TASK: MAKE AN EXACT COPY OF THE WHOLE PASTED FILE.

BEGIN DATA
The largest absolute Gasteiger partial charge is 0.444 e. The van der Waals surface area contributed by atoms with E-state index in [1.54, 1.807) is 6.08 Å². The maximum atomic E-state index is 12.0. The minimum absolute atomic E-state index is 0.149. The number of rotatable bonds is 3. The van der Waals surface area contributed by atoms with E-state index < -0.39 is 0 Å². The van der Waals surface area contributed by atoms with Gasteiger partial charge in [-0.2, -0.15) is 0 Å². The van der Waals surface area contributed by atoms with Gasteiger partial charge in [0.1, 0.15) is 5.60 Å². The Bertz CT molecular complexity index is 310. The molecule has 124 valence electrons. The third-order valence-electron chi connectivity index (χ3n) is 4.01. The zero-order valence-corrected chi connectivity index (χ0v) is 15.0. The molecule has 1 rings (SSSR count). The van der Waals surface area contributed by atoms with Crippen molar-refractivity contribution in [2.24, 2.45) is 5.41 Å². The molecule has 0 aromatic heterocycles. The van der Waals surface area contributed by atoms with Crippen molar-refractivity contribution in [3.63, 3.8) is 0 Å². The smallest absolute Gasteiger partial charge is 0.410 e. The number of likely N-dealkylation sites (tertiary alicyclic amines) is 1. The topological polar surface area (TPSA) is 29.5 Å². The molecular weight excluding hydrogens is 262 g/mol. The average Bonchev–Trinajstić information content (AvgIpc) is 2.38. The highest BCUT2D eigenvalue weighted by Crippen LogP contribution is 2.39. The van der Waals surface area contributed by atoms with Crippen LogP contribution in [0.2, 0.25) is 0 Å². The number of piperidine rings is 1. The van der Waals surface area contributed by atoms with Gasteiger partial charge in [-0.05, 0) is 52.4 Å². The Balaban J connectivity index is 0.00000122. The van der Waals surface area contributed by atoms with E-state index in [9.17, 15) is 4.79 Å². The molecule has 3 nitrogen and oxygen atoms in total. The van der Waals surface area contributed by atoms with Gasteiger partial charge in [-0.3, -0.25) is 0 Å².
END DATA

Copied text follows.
The largest absolute Gasteiger partial charge is 0.444 e. The van der Waals surface area contributed by atoms with E-state index in [1.54, 1.807) is 6.08 Å². The maximum atomic E-state index is 12.0. The minimum absolute atomic E-state index is 0.149. The number of rotatable bonds is 3. The van der Waals surface area contributed by atoms with E-state index < -0.39 is 0 Å². The van der Waals surface area contributed by atoms with Gasteiger partial charge in [-0.2, -0.15) is 0 Å². The van der Waals surface area contributed by atoms with Gasteiger partial charge in [0.1, 0.15) is 5.60 Å². The Bertz CT molecular complexity index is 310. The molecule has 124 valence electrons. The third-order valence-electron chi connectivity index (χ3n) is 4.01. The zero-order valence-corrected chi connectivity index (χ0v) is 15.0. The molecule has 1 rings (SSSR count). The van der Waals surface area contributed by atoms with Crippen molar-refractivity contribution in [2.24, 2.45) is 5.41 Å². The molecule has 0 aromatic heterocycles. The van der Waals surface area contributed by atoms with Crippen molar-refractivity contribution in [3.63, 3.8) is 0 Å². The smallest absolute Gasteiger partial charge is 0.410 e. The number of likely N-dealkylation sites (tertiary alicyclic amines) is 1. The topological polar surface area (TPSA) is 29.5 Å². The molecular weight excluding hydrogens is 262 g/mol. The average Bonchev–Trinajstić information content (AvgIpc) is 2.38. The highest BCUT2D eigenvalue weighted by Crippen LogP contribution is 2.39. The van der Waals surface area contributed by atoms with Crippen LogP contribution in [0.2, 0.25) is 0 Å². The number of piperidine rings is 1. The van der Waals surface area contributed by atoms with Gasteiger partial charge in [-0.05, 0) is 52.4 Å². The Balaban J connectivity index is 0.00000122. The van der Waals surface area contributed by atoms with E-state index in [9.17, 15) is 4.79 Å². The molecule has 3 nitrogen and oxygen atoms in total. The van der Waals surface area contributed by atoms with Gasteiger partial charge in [-0.3, -0.25) is 0 Å².